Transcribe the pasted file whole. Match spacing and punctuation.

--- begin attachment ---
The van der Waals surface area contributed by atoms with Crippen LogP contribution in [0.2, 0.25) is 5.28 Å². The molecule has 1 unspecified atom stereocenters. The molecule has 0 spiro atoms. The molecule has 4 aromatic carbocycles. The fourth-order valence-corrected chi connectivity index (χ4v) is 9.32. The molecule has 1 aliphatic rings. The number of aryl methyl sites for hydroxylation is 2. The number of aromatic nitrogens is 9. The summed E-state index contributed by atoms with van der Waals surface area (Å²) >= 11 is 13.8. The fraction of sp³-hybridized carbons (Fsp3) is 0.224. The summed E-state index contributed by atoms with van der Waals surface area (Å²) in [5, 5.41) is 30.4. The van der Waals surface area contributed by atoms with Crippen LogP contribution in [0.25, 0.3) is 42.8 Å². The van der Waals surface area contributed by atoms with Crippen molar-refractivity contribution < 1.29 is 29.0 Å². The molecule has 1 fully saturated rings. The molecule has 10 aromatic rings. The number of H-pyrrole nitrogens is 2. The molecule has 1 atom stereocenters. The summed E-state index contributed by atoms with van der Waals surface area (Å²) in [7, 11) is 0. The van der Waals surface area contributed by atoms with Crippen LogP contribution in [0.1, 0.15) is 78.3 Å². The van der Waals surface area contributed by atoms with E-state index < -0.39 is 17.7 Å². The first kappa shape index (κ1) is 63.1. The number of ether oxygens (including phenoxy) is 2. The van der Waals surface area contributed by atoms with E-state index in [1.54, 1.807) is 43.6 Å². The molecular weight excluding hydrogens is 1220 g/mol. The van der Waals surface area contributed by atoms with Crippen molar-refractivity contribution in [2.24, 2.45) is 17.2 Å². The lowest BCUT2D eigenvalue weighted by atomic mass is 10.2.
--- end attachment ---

The van der Waals surface area contributed by atoms with Crippen LogP contribution in [0.2, 0.25) is 5.28 Å². The molecule has 1 unspecified atom stereocenters. The molecule has 0 spiro atoms. The molecule has 4 aromatic carbocycles. The fourth-order valence-corrected chi connectivity index (χ4v) is 9.32. The molecule has 1 aliphatic rings. The number of aryl methyl sites for hydroxylation is 2. The number of aromatic nitrogens is 9. The summed E-state index contributed by atoms with van der Waals surface area (Å²) >= 11 is 13.8. The fraction of sp³-hybridized carbons (Fsp3) is 0.224. The summed E-state index contributed by atoms with van der Waals surface area (Å²) in [5, 5.41) is 30.4. The van der Waals surface area contributed by atoms with Crippen LogP contribution in [0.25, 0.3) is 42.8 Å². The van der Waals surface area contributed by atoms with Crippen molar-refractivity contribution < 1.29 is 29.0 Å². The molecule has 1 fully saturated rings. The molecule has 10 aromatic rings. The number of H-pyrrole nitrogens is 2. The molecule has 1 atom stereocenters. The summed E-state index contributed by atoms with van der Waals surface area (Å²) in [7, 11) is 0. The van der Waals surface area contributed by atoms with Crippen LogP contribution in [0.1, 0.15) is 78.3 Å². The van der Waals surface area contributed by atoms with E-state index < -0.39 is 17.7 Å². The first kappa shape index (κ1) is 63.1. The number of ether oxygens (including phenoxy) is 2. The van der Waals surface area contributed by atoms with E-state index in [1.54, 1.807) is 43.6 Å². The molecular weight excluding hydrogens is 1220 g/mol. The van der Waals surface area contributed by atoms with Crippen molar-refractivity contribution in [2.24, 2.45) is 17.2 Å². The lowest BCUT2D eigenvalue weighted by atomic mass is 10.2.